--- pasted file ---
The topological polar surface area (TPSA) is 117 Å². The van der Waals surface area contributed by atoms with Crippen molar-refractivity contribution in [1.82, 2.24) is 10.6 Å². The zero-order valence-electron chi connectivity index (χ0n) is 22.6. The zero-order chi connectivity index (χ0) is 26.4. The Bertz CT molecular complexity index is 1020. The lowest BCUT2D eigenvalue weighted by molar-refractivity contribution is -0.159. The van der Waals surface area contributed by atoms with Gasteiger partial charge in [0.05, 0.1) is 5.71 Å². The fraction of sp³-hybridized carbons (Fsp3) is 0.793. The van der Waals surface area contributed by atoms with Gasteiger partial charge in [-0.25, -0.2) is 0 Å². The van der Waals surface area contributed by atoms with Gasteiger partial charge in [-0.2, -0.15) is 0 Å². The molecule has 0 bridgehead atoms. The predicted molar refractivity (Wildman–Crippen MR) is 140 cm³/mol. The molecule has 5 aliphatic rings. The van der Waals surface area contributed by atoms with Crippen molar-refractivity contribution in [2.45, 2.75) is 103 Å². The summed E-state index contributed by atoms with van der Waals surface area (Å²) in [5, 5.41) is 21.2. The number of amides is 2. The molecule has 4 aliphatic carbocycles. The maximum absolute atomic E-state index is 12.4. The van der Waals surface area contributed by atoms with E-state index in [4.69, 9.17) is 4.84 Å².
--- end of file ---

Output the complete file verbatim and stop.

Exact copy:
The topological polar surface area (TPSA) is 117 Å². The van der Waals surface area contributed by atoms with Crippen molar-refractivity contribution in [1.82, 2.24) is 10.6 Å². The zero-order valence-electron chi connectivity index (χ0n) is 22.6. The zero-order chi connectivity index (χ0) is 26.4. The Bertz CT molecular complexity index is 1020. The lowest BCUT2D eigenvalue weighted by molar-refractivity contribution is -0.159. The van der Waals surface area contributed by atoms with Gasteiger partial charge in [0.05, 0.1) is 5.71 Å². The fraction of sp³-hybridized carbons (Fsp3) is 0.793. The van der Waals surface area contributed by atoms with Gasteiger partial charge in [-0.25, -0.2) is 0 Å². The van der Waals surface area contributed by atoms with Gasteiger partial charge in [-0.2, -0.15) is 0 Å². The molecule has 0 bridgehead atoms. The predicted molar refractivity (Wildman–Crippen MR) is 140 cm³/mol. The molecule has 5 aliphatic rings. The van der Waals surface area contributed by atoms with Crippen molar-refractivity contribution in [2.45, 2.75) is 103 Å². The summed E-state index contributed by atoms with van der Waals surface area (Å²) in [5, 5.41) is 21.2. The number of amides is 2. The molecule has 4 aliphatic carbocycles. The maximum absolute atomic E-state index is 12.4. The van der Waals surface area contributed by atoms with E-state index in [4.69, 9.17) is 4.84 Å².